Megan returned her attention to the eulogy. She couldn't think of anyone better than Uncle Mike to give the tribute. She listened as he spoke of their time together as partners in Homicide and how their friendship had quickly turned into a brotherhood. It was nice to listen to him reminisce about all the summer vacations the families shared. Uncle Mike was a sky-scraping, first-generation Irish-American. His ruddy complexion, due more to his lifestyle than anything else, displayed uneven dimples and a Jack Nicholson mischievous grin. His head was a mop of previously black hair now speckled gray. Megan was sure his smile and playful demeanor managed to land him more than his share of fleeting romances. Before he'd settled down with his wife, Maureen, of course. Megan knew there were far more devilish stories to be heard than the ones he was relating, and someday she hoped he'd share them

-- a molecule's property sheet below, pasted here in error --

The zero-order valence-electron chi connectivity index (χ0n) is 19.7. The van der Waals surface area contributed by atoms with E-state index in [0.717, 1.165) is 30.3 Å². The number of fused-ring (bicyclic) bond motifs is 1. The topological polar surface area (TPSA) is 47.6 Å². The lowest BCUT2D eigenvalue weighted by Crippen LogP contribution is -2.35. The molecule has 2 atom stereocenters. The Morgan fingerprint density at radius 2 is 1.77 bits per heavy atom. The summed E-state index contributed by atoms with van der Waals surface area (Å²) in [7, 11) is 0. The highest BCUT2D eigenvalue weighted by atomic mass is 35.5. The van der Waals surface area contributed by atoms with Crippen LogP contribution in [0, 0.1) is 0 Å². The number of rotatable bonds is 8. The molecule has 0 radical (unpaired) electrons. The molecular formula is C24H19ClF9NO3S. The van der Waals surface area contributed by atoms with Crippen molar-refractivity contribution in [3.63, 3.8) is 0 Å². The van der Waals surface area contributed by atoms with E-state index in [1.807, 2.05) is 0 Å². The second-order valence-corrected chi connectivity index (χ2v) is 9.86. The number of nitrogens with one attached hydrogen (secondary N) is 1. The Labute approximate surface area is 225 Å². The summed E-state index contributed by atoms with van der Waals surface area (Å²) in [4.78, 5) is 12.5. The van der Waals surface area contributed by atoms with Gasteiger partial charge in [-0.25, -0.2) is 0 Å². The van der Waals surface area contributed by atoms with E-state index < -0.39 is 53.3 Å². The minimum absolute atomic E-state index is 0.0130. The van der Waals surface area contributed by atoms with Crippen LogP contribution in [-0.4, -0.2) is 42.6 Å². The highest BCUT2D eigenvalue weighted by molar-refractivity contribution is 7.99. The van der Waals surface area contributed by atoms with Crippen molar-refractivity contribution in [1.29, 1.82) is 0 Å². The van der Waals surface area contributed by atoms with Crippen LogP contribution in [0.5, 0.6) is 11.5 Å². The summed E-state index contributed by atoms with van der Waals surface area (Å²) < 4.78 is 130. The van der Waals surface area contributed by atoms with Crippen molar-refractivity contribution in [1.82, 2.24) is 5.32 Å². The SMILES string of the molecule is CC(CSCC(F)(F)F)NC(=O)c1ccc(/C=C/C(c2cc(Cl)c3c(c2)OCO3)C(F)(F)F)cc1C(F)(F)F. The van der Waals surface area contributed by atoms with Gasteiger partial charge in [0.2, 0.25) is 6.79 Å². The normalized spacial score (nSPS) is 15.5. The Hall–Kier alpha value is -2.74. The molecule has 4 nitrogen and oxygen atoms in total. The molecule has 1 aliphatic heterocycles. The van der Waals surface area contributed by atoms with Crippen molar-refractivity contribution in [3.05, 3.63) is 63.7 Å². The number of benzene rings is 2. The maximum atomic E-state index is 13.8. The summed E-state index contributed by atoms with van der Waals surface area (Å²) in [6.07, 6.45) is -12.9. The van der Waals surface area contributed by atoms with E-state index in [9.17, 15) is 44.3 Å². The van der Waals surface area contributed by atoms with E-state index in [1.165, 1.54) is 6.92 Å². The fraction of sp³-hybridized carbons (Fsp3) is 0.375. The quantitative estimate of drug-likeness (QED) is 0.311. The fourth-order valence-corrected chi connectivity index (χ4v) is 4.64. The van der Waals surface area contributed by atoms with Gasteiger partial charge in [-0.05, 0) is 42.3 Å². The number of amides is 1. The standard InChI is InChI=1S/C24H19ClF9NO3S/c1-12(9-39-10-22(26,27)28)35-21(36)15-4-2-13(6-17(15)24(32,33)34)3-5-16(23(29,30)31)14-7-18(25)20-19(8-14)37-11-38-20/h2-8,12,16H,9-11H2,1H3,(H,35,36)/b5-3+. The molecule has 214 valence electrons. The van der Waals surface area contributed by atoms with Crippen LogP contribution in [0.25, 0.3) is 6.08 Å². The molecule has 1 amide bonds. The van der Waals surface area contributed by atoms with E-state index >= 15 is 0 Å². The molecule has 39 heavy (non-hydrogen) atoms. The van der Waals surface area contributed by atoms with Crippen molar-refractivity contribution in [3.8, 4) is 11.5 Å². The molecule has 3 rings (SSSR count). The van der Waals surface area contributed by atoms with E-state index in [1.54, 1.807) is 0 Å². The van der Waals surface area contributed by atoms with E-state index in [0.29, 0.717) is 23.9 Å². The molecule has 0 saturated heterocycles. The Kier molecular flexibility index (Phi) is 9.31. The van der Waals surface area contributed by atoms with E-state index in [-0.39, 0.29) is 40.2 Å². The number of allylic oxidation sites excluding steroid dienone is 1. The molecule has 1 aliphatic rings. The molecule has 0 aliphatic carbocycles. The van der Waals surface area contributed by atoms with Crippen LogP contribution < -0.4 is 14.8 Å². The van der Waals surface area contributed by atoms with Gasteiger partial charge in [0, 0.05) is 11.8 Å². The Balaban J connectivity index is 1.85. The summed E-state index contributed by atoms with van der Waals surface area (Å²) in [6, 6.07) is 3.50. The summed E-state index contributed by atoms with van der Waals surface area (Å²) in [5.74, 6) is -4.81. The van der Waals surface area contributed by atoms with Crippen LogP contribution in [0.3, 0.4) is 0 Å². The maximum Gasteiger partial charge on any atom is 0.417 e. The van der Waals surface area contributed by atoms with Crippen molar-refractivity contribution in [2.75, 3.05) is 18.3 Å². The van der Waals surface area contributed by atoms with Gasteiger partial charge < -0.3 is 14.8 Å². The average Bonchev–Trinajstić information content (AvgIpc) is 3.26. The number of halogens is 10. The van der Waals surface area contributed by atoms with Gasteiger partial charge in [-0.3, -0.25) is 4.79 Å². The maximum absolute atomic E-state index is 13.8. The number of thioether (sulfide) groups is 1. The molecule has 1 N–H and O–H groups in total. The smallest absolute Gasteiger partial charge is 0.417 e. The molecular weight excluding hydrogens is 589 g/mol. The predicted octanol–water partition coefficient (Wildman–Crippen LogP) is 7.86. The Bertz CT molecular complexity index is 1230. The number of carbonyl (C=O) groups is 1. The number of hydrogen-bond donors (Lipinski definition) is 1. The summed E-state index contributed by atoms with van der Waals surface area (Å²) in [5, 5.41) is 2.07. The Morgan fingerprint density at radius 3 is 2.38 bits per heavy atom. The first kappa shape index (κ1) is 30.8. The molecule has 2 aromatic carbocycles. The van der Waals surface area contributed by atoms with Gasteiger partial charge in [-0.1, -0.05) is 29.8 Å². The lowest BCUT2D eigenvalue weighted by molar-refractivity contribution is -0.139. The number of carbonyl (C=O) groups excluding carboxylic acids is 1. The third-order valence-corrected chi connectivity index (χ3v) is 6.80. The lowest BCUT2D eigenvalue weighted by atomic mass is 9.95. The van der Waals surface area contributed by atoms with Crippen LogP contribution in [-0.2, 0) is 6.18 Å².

with her. It brought a small smile to her face before she felt a quivering hand over her own. She turned to find her mother staring at her in a way she hadn't in some time.

“Angel face.”

“Momma?”

“He's gone, baby girl. I've lost my husband.”

Megan squeezed her mother's hand. “I know, Momma.”

Rose turned toward the casket, slipping back into oblivion
while tears fell over her cheeks. Megan turned to look at her older brother, Brendan, standing behind Rose's wheelchair. They shared a painful glance knowing they truly had lost both parents.